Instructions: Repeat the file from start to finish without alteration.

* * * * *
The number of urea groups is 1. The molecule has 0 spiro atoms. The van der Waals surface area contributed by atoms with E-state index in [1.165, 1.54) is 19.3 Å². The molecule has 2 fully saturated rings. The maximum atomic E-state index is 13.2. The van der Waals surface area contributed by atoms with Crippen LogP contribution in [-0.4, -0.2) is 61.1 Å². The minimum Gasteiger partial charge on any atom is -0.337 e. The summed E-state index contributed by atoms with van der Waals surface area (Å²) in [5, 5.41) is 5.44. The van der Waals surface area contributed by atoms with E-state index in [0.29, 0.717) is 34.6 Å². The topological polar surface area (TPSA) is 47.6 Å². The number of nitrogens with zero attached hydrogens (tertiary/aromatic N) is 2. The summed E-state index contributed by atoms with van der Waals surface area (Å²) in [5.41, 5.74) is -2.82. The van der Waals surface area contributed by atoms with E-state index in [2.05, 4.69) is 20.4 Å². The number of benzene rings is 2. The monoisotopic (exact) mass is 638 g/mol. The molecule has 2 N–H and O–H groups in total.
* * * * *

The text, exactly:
The number of urea groups is 1. The molecule has 0 spiro atoms. The van der Waals surface area contributed by atoms with E-state index in [1.165, 1.54) is 19.3 Å². The molecule has 2 fully saturated rings. The maximum atomic E-state index is 13.2. The van der Waals surface area contributed by atoms with Crippen LogP contribution in [-0.4, -0.2) is 61.1 Å². The minimum Gasteiger partial charge on any atom is -0.337 e. The summed E-state index contributed by atoms with van der Waals surface area (Å²) in [5, 5.41) is 5.44. The van der Waals surface area contributed by atoms with E-state index in [0.29, 0.717) is 34.6 Å². The topological polar surface area (TPSA) is 47.6 Å². The number of nitrogens with zero attached hydrogens (tertiary/aromatic N) is 2. The summed E-state index contributed by atoms with van der Waals surface area (Å²) in [5.41, 5.74) is -2.82. The van der Waals surface area contributed by atoms with E-state index in [2.05, 4.69) is 20.4 Å². The number of benzene rings is 2. The monoisotopic (exact) mass is 638 g/mol. The molecule has 2 N–H and O–H groups in total.